Hello Laziness – “Bonjour Paresse” sounds so much better!

Hello Laziness by Corinne Maier is a hoot! Or maybe, I should say “huée”. (That’s hoot, in French. Look at me being all cosmopolitan.) The thing is, this book was a bestseller in France, then Spain, Italy and Germany. Was it ever a bestseller in North America? Heck if I know. But maybe it should be!

My “work Bible” (Work Would Be Great If It Weren’t For The People) is irreverent but under it all, she knows (and you know) you gotta work hard to get ahead, along with learning and implementing office politics.

This book is just irreverent. And funny… in a snarky kinda way, which will either crack you up or make you want to toss it in the garbage. I’m serious about that… this is the kind of book that invites strong opinions, me thinks.

Many of the same subjects are covered in both books: office jargon, meetings, workplace relationships, etc.

As you read this book, you think there’s a catch… that eventually, Maier will tell us it was all a big joke. There will be a “Look, let’s be serious” discussion in the last chapter.

Uh. No.

“In the great game of business, it is your company that makes the rules. You are nothing but a pawn.” 


So this is where we begin. But then you sit back and think on it for a moment. In your gut, you feel it may be the truth. And so goes this book of truth-telling.

Except, it’s not actually the (one and only) truth. It may be Maier’s truth. It may be yours. It’s not mine… more on that in a minute.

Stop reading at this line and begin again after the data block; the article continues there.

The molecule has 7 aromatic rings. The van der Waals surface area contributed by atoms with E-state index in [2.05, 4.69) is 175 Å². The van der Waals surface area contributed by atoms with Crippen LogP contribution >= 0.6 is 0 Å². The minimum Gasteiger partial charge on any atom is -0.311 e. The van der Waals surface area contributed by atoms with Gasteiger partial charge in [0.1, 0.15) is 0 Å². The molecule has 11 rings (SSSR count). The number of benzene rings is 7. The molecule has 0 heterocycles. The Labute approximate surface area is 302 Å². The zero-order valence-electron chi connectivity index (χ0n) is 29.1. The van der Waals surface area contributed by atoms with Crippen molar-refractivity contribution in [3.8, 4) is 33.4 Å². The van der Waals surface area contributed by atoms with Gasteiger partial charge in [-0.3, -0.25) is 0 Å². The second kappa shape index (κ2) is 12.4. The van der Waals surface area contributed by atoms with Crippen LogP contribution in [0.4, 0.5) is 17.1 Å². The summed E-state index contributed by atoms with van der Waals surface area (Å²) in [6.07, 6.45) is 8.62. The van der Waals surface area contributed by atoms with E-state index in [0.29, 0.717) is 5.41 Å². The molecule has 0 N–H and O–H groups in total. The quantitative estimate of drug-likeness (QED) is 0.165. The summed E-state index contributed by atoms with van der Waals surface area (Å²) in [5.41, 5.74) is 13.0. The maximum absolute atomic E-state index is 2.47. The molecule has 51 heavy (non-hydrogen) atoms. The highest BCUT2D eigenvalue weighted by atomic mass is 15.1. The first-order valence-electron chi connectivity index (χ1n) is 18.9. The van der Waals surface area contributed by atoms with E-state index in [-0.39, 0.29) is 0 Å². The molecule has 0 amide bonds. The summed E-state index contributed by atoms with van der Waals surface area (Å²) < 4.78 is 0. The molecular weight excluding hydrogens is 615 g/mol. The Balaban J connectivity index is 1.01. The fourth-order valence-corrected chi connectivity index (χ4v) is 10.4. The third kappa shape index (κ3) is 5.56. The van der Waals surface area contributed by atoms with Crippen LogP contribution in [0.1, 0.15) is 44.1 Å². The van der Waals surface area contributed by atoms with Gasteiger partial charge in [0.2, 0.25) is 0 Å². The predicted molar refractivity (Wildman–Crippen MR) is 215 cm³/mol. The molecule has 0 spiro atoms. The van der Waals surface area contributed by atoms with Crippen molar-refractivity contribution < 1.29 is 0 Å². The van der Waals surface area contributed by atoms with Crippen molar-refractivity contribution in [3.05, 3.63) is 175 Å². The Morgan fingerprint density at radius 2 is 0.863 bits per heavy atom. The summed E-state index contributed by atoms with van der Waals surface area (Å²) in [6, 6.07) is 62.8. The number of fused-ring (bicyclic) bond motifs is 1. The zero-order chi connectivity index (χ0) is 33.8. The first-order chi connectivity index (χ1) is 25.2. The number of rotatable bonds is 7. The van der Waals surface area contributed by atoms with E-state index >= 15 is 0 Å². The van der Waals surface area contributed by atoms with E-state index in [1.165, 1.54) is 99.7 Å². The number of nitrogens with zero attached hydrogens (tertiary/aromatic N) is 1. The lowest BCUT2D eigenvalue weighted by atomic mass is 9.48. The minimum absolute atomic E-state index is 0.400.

This book is not about small companies with five employees. It’s a whole ‘nuther game in that kind of office. No, this book is about large corporations… the kind where you can get lost. I’ve worked for a couple of the big guys… one in the US and one in Canada.

For example: Wells Fargo was an incredible place to work back in the 1980’s. Some of my best working memories are about that place. Not only was it set in an aesthetically beautiful park-like setting, we had all the amenities… a never-ending coffee pot and a dedicated restaurant downstairs that literally only fed us. It was always packed at lunch time, which was staggered because there were… oh, 3000 employees, give or take.

(Also, okay, food matters to me, clearly, since the only amenities I mentioned were the kind you can eat or drink. I especially loved the fried egg sandwich with a hashed brown and salsa on toasted sourdough. My mouth is watering just thinking of it.) 

Wells Fargo gave the illusion that we really mattered by doing things like allowing us to vote on the newest upcoming commercials. There were theatre-style seats in a screening room downstairs. We watched the commercials, then voted. We wouldn’t know which were voted in until we saw them on television. When I’d see it, I felt like I had a hand in that. It was really neat.

Wells Fargo is the exception. And, I suspect, is no longer as wonderful. I mean, if the internet has anything to say about them – and it does. I could be wrong. If any of my readers work for them, chime in!

Anyway, big corporations. Maier hates them. She’s in one at the time of the writing (2004) and is probably long gone by now… but who knows?

She’s snippy and funny, snarky and bitter. Also, just a little cynical. Actually, a lot cynical.

The book is also short and easy to read. You can pick it up and put it down and repeat as wanted/ needed.

As I was reading, I couldn’t help thinking… if this book were a movie, it would be this scene from Office Space:

As Peter Gibbons says: It’s not that I’m lazy, it’s that I just don’t care. 

Maier lays it all out in her book.

(Ha! Not related to each other AT ALL. But funny, that!)

So, there you have it. You’ll either find the book hilarious, eye-opening, and truthful… or just too negative to enjoy. It’s provocative, that’s for sure! Me? I liked it okay. But I’ll stick with my work Bible.

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